US Homeland Security chief resigns ahead of inauguration

US Homeland Security chief resigns ahead of inauguration

U.S. Senate Homeland Security and Governmental Affairs Committee conducts hearing on nomination of
Acting Secretary of Homeland Security Chad Wolf is sworn in before the Senate Homeland Security and Governmental Affairs Committee during his confirmation hearing on Capitol Hill in Washington, U.S., September 23, 2020. Greg Nash/Pool via REUTERS

WASHINGTON: Acting Homeland Security Secretary Chad Wolf is stepping down from his post, days after criticising President Donald Trump over the riot at the US Capitol.

Wolf, whose department is in charge of security for President-elect Joe Biden's inauguration on Jan 20, will step down at midnight, according to a letter he sent to DHS staff.

The announcement makes him the third person to resign from Donald Trump's Cabinet after the attack by the president's supporters on the US Capitol last week.

Wolf said he had intended to stay in the post until the inauguration of President-elect Joe Biden.

But Wolf, who had been serving in an acting capacity since November 2019 and was never confirmed by the Senate, said he was compelled to leave by “recent events", including court rulings that found he could not legally hold the position. He did not specify the other events or cite other factors.

“These events and concerns increasingly serve to divert attention and resources away from the important work of the Department in this critical time of a transition of power,” he said in a written message to DHS employees.

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The departure of Wolf - long a close ally of Trump - follows the abrupt resignation of other Cabinet officials angered by Trump's role in encouraging the mob to storm the Capitol on Jan 6 over his false claims of election fraud.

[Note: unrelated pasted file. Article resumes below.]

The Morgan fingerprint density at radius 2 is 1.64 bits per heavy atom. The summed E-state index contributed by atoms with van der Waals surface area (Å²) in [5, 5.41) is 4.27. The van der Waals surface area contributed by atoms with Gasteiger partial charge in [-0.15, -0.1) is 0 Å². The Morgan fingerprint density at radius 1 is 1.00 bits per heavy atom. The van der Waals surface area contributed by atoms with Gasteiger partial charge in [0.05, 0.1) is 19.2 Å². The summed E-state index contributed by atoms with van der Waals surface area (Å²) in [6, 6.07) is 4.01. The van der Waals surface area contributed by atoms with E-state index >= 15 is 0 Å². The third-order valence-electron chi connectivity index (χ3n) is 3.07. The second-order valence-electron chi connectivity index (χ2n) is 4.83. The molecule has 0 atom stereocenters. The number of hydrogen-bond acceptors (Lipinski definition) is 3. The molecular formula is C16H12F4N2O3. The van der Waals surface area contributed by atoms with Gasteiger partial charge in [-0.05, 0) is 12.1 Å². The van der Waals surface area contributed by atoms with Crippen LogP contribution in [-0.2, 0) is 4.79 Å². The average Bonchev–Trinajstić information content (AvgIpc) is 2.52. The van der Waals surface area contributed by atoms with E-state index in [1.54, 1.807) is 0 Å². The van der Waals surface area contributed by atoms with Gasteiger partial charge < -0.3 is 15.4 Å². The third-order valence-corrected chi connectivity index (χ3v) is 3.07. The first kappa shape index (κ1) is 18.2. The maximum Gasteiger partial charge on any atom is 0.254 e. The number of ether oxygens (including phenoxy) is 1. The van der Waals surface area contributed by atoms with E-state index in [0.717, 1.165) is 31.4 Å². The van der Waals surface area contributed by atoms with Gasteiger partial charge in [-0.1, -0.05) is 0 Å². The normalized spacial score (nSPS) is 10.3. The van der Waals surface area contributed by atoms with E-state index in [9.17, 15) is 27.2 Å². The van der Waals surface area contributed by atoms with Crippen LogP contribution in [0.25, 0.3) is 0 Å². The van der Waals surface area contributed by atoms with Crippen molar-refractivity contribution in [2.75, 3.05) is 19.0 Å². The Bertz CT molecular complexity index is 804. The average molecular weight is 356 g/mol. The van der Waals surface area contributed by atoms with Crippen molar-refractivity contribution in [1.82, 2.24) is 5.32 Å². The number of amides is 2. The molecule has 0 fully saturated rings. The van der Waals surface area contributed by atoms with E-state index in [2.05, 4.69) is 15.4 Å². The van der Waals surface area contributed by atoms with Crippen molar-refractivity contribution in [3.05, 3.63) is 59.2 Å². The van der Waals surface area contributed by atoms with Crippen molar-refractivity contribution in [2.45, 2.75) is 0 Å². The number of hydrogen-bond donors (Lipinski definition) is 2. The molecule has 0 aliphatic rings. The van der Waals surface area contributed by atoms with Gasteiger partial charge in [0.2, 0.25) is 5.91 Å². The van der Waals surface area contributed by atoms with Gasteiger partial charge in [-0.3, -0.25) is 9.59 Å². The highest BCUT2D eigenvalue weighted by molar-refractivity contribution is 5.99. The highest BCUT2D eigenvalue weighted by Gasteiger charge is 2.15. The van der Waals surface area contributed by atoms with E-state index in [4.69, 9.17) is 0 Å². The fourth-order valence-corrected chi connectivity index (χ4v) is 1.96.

"While I have consistently condemned political violence on both sides of the aisle, specifically violence directed at law enforcement, we now see some supporters of the president using violence as a means to achieve political ends," he said.

The White House had no immediate comment.

In September, a DHS official alleged in a whistleblower's complaint that he was pressured by more senior officials in the department to suppress facts in intelligence reports that Trump might find objectionable, including information about Russian interference in the election and the rising threat posed by white supremacists.

Wolf and the department denied the allegations. The acting secretary defended his tenure in his statement to employees, saying DHS had strengthened border security and successfully launched the cybersecurity agency that helped safeguard the 2020 election.

“I leave knowing that the Department has positioned itself for an orderly and smooth transition to President-elect Biden’s DHS team,” he wrote.

“Welcome them, educate them, and learn from them. They are your leaders for the next four years - a time which undoubtedly will be full of challenges and opportunities to show the American public the value of DHS and why it is worth the investment."

READ: FBI warns of armed protests ahead of Biden inauguration

Peter Gaynor, the administrator of the Federal Emergency Management Agency, will serve as acting head of the Department of Homeland Security until the Biden administration takes over.

Biden has nominated Alejandro Mayorkas, a former senior DHS official, to lead an agency that carried out Trump administration priorities on immigration and law enforcement and was criticised for becoming politicised as a result.

Trump appointed Wolf acting secretary in November 2019, following the resignation of Kevin McAleenan, the acting secretary who took over following the resignation of Secretary Kirstjen Nielsen.

Wolf had been a chief of staff to Nielsen and an undersecretary in the agency as well as an official at the Transportation Security Administration, a component of DHS. He has also worked as a lobbyist.

Trump had said he liked the “flexibility” of having senior officials in an acting status despite criticism that it keeps people from long-term planning that would give an agency more stability.

The president sent Wolf's nomination to the Senate for confirmation after the Government Accountability Office determined that neither Wolf nor his deputy, Ken Cuccinelli, were legally eligible to run DHS because of a violation of the rules of succession in federal agencies. That finding has put policy changes under their tenure, especially related to immigration, in potential jeopardy because of legal challenges.

Source: Agencies/aj

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